Making a difference; diversifying to thrive.

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Manufacturing is no stranger to fluctuating markets and the challenges of globalisation. The core markets many companies once depended on are now unreliable. So what does it take to stay competitive and get ahead in this new climate? Kate Fagan from the NSW Energy and Resources Knowledge Hub speaks to Rod Murphy of R&R Murphy to find out.

On a sunny day in Australian cities, you can look to the roof tops and find people enjoying gardens built into their terrace roofs. These private little pieces of paradise were not structurally possible in years gone by, but are now a common feature. This is thanks, in part, to the design and development of a steel structure fitted to reinforce the building, essentially innovating the terrace home and changing lifestyles and landscapes across Australian cities.

These terrace-changing pieces of architecture are manufactured in Gateshead, Newcastle by an engineering and metal fabrication company that ten years ago, would never have dreamed of taking on such a project.

In 2004, when R&R Murphy were starting out, their core business was making Cleanaway garbage bins. They moved into tanker fabrication and today their service list includes the mining, transport and food industries, structural architectural products and shop fitting products.

For Rod Murphy, owner and founder of the business along with his wife, Rose, diversification was imperative to surviving the turbulence of the manufacturing industry.

“Diversification equals stability. It means that when industries fluctuate, your bottom line stays even,” said Rod.

“The manufacturing industry is struggling. A lot of stuff is going overseas so to stay competitive you’ve got to think differently.”

Rod is a business owner who has been thinking differently since 2011, when he saw the risk in receiving all their revenue from the mining industry, and extended the focus with a strategy to diversify the business.

“Working with a consultant, we looked at where we wanted to be and what we wanted to do. We were able to formulate a business plan that included flexibility and diversification,” Rod said.

But before approaching new markets, Rod and his team recognised there was some ground-work to do.

“We made a decision. If we were going to seek out new markets, we needed everything in place first. We wanted to be a one stop shop and we needed to be ready to deliver.”

This meant significant investment in upgrading qualifications, investing in new equipment, installing new business management technology, finding efficiencies in the workshop and raising the benchmark for quality to world recognised standards, which included triple accreditation in 2013.

“To cut costs, we needed to find out how to do things better, smarter and quicker.”

Years down the track, this culture of continual improvement is embedded throughout the company, with all employees involved in finding new ways to improve the working environment, processes and the final product.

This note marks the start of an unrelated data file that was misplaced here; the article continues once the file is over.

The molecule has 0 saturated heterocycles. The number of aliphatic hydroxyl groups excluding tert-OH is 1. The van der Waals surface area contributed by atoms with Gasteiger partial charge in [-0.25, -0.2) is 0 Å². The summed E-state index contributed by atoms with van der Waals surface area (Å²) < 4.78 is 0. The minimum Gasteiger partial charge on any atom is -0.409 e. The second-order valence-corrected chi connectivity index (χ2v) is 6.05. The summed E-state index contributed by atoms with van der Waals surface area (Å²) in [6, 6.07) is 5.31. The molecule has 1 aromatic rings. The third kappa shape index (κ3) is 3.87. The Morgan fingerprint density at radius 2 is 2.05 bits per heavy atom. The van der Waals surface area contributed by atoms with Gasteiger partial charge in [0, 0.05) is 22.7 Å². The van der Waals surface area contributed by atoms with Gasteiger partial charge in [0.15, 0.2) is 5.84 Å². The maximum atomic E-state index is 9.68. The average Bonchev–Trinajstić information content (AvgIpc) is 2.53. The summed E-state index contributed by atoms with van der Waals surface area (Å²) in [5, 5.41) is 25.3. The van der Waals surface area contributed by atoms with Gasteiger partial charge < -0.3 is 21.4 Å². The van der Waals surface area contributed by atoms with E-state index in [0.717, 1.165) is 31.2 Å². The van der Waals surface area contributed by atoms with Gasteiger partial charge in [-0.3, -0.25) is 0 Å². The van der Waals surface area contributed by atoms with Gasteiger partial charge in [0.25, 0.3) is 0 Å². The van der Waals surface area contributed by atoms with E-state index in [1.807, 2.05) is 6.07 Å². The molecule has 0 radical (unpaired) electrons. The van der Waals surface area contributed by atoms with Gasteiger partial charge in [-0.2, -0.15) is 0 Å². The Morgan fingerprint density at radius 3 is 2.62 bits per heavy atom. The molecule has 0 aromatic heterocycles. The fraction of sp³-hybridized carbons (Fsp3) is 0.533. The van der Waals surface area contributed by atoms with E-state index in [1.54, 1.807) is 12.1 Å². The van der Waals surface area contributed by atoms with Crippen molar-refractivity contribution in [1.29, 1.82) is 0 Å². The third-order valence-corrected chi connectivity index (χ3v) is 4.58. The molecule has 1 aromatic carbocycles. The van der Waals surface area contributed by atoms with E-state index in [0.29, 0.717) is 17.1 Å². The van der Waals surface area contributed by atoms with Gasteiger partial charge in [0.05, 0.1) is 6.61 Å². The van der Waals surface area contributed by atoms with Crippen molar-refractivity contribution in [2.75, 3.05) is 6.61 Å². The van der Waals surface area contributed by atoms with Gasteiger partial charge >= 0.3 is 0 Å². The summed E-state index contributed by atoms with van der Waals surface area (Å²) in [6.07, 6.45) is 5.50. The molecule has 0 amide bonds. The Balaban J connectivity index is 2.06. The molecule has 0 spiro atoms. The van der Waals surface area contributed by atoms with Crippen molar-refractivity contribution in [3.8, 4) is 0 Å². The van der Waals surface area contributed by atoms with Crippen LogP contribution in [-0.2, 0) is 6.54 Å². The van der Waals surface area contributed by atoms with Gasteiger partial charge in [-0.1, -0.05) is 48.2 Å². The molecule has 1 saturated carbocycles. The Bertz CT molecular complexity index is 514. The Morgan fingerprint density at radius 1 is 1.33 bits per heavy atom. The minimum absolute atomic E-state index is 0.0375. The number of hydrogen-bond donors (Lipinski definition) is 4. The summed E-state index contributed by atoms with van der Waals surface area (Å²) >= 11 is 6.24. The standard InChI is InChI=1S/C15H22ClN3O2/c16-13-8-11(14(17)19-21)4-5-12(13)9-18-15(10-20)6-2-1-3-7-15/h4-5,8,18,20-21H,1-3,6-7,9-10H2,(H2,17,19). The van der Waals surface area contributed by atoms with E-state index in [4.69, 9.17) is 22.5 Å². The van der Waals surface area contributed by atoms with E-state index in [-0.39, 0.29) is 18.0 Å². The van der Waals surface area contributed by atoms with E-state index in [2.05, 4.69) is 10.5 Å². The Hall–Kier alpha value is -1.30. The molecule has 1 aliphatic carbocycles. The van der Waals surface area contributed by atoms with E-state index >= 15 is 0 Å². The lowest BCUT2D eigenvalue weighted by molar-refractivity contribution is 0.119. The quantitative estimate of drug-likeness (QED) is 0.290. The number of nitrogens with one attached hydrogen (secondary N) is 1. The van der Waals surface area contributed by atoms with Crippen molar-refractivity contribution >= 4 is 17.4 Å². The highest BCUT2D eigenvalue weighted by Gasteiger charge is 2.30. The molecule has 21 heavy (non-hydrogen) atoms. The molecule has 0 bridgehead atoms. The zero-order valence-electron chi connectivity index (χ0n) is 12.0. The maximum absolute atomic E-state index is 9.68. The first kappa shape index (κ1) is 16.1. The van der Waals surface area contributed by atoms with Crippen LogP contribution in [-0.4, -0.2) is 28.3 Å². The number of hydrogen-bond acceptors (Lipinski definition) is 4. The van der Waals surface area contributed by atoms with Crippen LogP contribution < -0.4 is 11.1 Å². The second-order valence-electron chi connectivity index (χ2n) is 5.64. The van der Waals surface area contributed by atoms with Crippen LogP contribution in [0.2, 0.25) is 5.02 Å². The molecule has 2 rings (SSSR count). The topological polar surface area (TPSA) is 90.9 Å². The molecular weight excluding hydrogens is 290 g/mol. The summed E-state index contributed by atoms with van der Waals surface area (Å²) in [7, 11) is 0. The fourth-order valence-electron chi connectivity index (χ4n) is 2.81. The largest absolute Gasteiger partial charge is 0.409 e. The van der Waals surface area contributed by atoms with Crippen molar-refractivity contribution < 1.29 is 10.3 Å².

An added – but not accidental – benefit of that strategy has meant the business attracts high calibre employees.

“The working environment is well set up. It’s efficient, safer and easy to work in so the quality tradesmen want to work here. This makes for a better product and service at the end of the day,” said Rod.

Makers Festival R&R

Work space in the R&R Murphy workshop. All employees contribute to a culture of continual improvement.   

Rod knows their business is only as good as the people around them, and valuing his people and playing to their strengths has helped R&R Murphy achieve its diversification goals.

“You don’t have to be smart to do good business. You just have to be smart enough to bring in the expertise,” he explains.

This sort of thinking has allowed him to say yes to projects that may not have been within his core skillset previously, such as architectural and shop fitting jobs.

“I’m all for collaboration, I have an open mind about that. It’s a game of strengths and weaknesses and if you get the right partners that’s the difference between going for the big projects or not.”

Rod is now working with researchers from the University of Newcastle to solve some engineering challenges and create new opportunities for growth.

“What I want to do with research and development is work in conjunction with other companies. I have the ideas, they have the experience, we can get together to make things happen. Research and development opens up new doors,” said Rod.

Rod will be representing R&R Murphy at the upcoming Greater Hunter Makers Festival to be held at the Newcastle Jockey Club November 11-12, 2016.  The festival is a showcase of the Hunter Region’s world-class engineering and manufacturing capabilities where makers and educators will unite to inspire, inform and connect. 

Come and meet Rod to hear his story and many others from the Hunter region. http://www.makersfestival.com.au/

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